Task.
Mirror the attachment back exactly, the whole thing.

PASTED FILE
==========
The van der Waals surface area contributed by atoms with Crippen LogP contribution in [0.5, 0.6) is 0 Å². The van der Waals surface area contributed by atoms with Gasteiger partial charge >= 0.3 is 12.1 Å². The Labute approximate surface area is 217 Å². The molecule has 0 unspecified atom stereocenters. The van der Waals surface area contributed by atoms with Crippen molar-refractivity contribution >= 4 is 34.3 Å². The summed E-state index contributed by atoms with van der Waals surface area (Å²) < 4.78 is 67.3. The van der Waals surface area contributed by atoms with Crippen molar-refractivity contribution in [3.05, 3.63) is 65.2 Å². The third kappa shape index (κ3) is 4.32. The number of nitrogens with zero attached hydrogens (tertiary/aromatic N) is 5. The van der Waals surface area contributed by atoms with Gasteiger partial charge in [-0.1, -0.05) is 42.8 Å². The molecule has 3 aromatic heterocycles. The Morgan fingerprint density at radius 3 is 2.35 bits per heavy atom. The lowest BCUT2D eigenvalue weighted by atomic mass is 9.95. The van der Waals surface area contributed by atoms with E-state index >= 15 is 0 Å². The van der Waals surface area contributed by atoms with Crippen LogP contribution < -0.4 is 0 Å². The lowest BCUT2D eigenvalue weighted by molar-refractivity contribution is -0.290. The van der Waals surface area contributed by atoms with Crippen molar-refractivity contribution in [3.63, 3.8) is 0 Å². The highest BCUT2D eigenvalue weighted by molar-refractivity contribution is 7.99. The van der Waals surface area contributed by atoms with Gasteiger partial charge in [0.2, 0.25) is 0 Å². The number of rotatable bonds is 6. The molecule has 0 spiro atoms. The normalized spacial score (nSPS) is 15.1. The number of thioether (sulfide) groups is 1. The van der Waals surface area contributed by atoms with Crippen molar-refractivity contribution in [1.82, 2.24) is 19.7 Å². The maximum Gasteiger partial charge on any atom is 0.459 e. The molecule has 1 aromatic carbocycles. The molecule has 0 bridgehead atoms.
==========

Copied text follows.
The van der Waals surface area contributed by atoms with Crippen LogP contribution in [0.5, 0.6) is 0 Å². The van der Waals surface area contributed by atoms with Gasteiger partial charge >= 0.3 is 12.1 Å². The Labute approximate surface area is 217 Å². The molecule has 0 unspecified atom stereocenters. The van der Waals surface area contributed by atoms with Crippen molar-refractivity contribution >= 4 is 34.3 Å². The summed E-state index contributed by atoms with van der Waals surface area (Å²) < 4.78 is 67.3. The van der Waals surface area contributed by atoms with Crippen molar-refractivity contribution in [3.05, 3.63) is 65.2 Å². The third kappa shape index (κ3) is 4.32. The number of nitrogens with zero attached hydrogens (tertiary/aromatic N) is 5. The van der Waals surface area contributed by atoms with Gasteiger partial charge in [-0.1, -0.05) is 42.8 Å². The molecule has 3 aromatic heterocycles. The Morgan fingerprint density at radius 3 is 2.35 bits per heavy atom. The lowest BCUT2D eigenvalue weighted by atomic mass is 9.95. The van der Waals surface area contributed by atoms with E-state index >= 15 is 0 Å². The van der Waals surface area contributed by atoms with Crippen LogP contribution < -0.4 is 0 Å². The lowest BCUT2D eigenvalue weighted by molar-refractivity contribution is -0.290. The van der Waals surface area contributed by atoms with Crippen molar-refractivity contribution in [3.63, 3.8) is 0 Å². The highest BCUT2D eigenvalue weighted by molar-refractivity contribution is 7.99. The van der Waals surface area contributed by atoms with Gasteiger partial charge in [0.2, 0.25) is 0 Å². The number of rotatable bonds is 6. The molecule has 0 spiro atoms. The normalized spacial score (nSPS) is 15.1. The number of thioether (sulfide) groups is 1. The van der Waals surface area contributed by atoms with Crippen molar-refractivity contribution in [1.82, 2.24) is 19.7 Å². The maximum Gasteiger partial charge on any atom is 0.459 e. The molecule has 1 aromatic carbocycles. The molecule has 0 bridgehead atoms.